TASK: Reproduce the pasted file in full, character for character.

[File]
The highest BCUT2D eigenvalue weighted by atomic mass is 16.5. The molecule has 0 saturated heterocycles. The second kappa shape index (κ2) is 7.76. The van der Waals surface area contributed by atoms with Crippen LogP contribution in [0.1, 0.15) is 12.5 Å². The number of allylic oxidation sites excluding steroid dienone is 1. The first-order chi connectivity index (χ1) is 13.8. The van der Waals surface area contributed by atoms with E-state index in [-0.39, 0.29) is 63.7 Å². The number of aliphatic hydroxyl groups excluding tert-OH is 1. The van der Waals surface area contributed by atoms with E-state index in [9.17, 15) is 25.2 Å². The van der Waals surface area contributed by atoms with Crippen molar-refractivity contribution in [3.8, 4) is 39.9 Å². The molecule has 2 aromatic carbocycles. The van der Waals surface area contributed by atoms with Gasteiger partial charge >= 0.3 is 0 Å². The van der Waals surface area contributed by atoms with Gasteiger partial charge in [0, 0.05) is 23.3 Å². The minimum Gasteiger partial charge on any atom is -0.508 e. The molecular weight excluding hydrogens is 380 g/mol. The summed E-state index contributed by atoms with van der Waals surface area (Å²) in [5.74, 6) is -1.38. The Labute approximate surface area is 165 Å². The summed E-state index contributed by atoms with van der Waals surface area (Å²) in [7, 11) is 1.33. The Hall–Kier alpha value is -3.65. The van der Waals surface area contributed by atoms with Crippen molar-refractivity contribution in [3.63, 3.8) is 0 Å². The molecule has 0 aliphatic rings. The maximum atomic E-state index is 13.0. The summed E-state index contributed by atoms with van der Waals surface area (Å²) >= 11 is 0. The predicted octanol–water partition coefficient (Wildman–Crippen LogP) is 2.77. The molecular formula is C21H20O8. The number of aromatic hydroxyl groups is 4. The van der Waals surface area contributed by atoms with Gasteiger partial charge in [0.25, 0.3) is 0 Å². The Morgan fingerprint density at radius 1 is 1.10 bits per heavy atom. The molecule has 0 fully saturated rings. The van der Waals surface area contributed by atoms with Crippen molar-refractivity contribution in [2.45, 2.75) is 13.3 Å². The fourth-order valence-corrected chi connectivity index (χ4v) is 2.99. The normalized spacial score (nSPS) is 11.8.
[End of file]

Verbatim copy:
The highest BCUT2D eigenvalue weighted by atomic mass is 16.5. The molecule has 0 saturated heterocycles. The second kappa shape index (κ2) is 7.76. The van der Waals surface area contributed by atoms with Crippen LogP contribution in [0.1, 0.15) is 12.5 Å². The number of allylic oxidation sites excluding steroid dienone is 1. The first-order chi connectivity index (χ1) is 13.8. The van der Waals surface area contributed by atoms with E-state index in [-0.39, 0.29) is 63.7 Å². The number of aliphatic hydroxyl groups excluding tert-OH is 1. The van der Waals surface area contributed by atoms with E-state index in [9.17, 15) is 25.2 Å². The van der Waals surface area contributed by atoms with Crippen molar-refractivity contribution in [3.8, 4) is 39.9 Å². The molecule has 2 aromatic carbocycles. The van der Waals surface area contributed by atoms with Gasteiger partial charge >= 0.3 is 0 Å². The van der Waals surface area contributed by atoms with Gasteiger partial charge in [0, 0.05) is 23.3 Å². The minimum Gasteiger partial charge on any atom is -0.508 e. The molecular weight excluding hydrogens is 380 g/mol. The summed E-state index contributed by atoms with van der Waals surface area (Å²) in [5.74, 6) is -1.38. The Labute approximate surface area is 165 Å². The summed E-state index contributed by atoms with van der Waals surface area (Å²) in [7, 11) is 1.33. The Hall–Kier alpha value is -3.65. The van der Waals surface area contributed by atoms with Crippen molar-refractivity contribution in [3.63, 3.8) is 0 Å². The molecule has 0 aliphatic rings. The maximum atomic E-state index is 13.0. The summed E-state index contributed by atoms with van der Waals surface area (Å²) >= 11 is 0. The predicted octanol–water partition coefficient (Wildman–Crippen LogP) is 2.77. The molecular formula is C21H20O8. The number of aromatic hydroxyl groups is 4. The van der Waals surface area contributed by atoms with Gasteiger partial charge in [0.25, 0.3) is 0 Å². The Morgan fingerprint density at radius 1 is 1.10 bits per heavy atom. The molecule has 0 fully saturated rings. The van der Waals surface area contributed by atoms with Crippen molar-refractivity contribution in [2.45, 2.75) is 13.3 Å². The fourth-order valence-corrected chi connectivity index (χ4v) is 2.99. The normalized spacial score (nSPS) is 11.8.